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UBC Theses and Dissertations

No parents left behind : a feminist and intersectional perspective on Canadian and Argentine parental leave laws Cornejo, Sofia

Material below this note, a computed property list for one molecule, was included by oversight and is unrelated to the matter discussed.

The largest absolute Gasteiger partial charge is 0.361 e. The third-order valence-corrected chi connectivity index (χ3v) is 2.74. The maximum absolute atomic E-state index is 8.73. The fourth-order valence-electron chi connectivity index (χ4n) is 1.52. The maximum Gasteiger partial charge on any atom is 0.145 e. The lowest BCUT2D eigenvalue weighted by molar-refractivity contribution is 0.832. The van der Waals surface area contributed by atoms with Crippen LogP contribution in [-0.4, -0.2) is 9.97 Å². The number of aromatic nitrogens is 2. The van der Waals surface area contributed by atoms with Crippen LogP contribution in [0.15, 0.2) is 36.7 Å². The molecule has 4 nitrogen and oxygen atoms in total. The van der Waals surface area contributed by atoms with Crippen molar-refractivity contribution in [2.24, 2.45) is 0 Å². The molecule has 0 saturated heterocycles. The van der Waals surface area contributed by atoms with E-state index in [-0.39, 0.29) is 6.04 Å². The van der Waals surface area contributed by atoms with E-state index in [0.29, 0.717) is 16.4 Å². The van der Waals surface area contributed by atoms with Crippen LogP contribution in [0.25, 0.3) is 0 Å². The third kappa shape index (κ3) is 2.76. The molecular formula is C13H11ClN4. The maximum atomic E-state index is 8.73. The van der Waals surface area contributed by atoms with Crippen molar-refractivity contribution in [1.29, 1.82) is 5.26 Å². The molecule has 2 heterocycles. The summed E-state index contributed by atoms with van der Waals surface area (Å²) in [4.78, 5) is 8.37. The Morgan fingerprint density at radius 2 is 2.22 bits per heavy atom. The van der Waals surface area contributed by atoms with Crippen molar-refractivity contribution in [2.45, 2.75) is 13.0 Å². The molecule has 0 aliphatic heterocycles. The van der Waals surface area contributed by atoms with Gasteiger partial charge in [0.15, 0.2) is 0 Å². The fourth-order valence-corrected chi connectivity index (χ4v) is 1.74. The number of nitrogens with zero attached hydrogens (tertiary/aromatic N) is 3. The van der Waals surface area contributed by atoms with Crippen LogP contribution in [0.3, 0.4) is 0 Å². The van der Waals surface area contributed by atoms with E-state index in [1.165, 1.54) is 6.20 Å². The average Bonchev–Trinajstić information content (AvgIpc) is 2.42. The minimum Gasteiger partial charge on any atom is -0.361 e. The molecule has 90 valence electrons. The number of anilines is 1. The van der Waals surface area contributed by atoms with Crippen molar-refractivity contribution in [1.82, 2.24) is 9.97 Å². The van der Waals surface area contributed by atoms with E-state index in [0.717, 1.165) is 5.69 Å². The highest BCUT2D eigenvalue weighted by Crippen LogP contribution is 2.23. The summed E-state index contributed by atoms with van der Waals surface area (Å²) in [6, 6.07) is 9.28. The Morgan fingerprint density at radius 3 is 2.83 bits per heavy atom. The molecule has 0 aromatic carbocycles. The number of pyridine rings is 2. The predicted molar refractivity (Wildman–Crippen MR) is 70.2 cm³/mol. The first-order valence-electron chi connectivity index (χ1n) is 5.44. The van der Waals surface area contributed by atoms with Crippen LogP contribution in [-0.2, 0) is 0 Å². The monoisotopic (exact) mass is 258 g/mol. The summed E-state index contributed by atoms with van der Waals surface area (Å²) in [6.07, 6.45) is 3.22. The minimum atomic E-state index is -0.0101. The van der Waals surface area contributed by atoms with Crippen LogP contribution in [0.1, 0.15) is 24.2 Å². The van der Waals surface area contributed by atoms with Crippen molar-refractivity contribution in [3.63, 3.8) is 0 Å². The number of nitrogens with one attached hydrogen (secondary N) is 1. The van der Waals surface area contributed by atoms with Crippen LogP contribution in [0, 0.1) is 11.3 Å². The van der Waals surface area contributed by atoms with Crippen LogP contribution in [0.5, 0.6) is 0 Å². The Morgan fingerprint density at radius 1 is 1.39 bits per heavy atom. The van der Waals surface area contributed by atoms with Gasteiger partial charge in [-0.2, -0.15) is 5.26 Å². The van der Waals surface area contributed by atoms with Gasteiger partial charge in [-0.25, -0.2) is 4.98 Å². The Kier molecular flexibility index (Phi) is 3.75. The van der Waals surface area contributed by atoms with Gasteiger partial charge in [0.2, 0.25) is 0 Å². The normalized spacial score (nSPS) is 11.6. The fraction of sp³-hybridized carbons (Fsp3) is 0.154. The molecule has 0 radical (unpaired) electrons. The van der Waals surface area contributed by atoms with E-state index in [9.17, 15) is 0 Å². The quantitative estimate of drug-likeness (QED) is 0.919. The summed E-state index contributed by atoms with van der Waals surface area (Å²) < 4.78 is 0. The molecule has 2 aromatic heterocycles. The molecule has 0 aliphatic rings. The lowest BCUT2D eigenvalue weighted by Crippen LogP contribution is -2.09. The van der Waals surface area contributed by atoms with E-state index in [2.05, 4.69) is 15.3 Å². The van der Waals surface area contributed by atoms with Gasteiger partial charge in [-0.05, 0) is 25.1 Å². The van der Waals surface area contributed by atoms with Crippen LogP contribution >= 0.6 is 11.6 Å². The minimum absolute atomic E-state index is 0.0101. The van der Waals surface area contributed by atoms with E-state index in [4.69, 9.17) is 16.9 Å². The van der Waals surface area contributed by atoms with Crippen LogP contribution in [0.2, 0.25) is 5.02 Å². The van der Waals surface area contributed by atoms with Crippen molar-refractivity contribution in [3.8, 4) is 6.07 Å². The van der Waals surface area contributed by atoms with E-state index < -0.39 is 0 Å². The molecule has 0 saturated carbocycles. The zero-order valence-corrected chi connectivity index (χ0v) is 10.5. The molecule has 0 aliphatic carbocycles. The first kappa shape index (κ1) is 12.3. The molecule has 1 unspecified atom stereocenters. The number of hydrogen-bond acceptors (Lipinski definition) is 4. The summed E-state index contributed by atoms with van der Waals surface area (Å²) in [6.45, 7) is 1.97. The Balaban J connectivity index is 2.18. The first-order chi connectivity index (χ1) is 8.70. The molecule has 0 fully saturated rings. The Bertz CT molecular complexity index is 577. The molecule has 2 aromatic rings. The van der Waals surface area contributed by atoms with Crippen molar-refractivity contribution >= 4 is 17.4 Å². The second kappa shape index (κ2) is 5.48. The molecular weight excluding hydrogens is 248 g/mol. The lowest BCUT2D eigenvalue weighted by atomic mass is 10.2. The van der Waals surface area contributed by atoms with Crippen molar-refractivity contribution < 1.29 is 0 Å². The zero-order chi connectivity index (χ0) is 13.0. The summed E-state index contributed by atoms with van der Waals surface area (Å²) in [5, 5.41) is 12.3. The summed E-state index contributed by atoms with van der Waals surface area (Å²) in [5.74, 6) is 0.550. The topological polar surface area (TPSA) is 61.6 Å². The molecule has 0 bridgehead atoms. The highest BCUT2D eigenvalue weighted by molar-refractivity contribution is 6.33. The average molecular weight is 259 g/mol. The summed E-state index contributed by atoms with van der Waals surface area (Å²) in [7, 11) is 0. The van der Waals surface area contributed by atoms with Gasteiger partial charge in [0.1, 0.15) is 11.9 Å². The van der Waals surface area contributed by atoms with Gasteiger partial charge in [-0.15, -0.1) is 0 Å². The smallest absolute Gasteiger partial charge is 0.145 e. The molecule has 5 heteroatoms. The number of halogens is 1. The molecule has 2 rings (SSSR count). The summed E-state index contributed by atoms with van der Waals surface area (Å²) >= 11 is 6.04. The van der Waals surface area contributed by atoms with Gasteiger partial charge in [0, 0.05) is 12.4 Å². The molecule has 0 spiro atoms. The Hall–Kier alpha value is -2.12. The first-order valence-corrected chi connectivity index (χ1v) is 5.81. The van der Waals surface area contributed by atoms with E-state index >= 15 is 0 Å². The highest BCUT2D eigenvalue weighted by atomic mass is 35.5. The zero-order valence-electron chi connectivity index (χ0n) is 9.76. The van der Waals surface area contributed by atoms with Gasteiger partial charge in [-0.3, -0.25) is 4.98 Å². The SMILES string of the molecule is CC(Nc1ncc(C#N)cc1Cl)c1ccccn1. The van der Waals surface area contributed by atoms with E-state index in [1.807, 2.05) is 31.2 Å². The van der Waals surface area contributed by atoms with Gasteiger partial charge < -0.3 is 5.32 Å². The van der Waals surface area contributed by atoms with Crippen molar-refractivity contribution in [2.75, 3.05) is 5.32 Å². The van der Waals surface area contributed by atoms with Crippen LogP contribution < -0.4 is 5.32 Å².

Gender inequality in the distribution of unpaid care work and participation in the labour market is a critical issue around the world. Many countries have introduced parental leave policies as a mechanism to mitigate this gender disparity, having a direct impact on two main aspects of a person’s life: family and work. Nevertheless, most of these policies continue to be based on a nuclear family and the standard worker models, which are outdated. Families and work have recently experienced profound transformations, becoming more complex and diverse. Several families and types of employment have emerged, disputing the prevalence of the nuclear family and standard worker models. This leads to questioning whether parental leave policies have addressed these transformations and ensured equal protection for all parents across different families and employment relationships, closing the gender gaps or, conversely, these policies have reinforced not only gender but also social inequalities. Through a comprehensive comparative study of the Argentine and Canadian laws, this thesis deconstructs the assumptions about an ideal family and worker that underpin the parental leave regulations and the outcomes for parents in various families and employment relationships. Despite the Canadian legislation appearing to be more progressive and gender-inclusive than the Argentine, this thesis argues that both countries' parental leave laws fall short in ensuring equal access to and scope of leave benefits for parents in different families and employment arrangements. Through feminist and intersectional lenses, several indicators of the preference for an ideal nuclear family and standard worker that persist in the parental leave regulations of Argentina and Canada are identified. Furthermore, the negative effects experienced by certain non-traditional families and non-standard workers when trying to access parental leave benefits in the compared jurisdictions are discussed. This thesis concludes that in Argentina and Canada, non-traditional families and non-standard workers encounter greater barriers to access to and receive less parental leave benefits than parents in nuclear families and standard employment, which reinforces gender and social inequalities. The understanding of the unequal protection granted to different families and workers in the context of parental leave policies may benefit future legal reforms.

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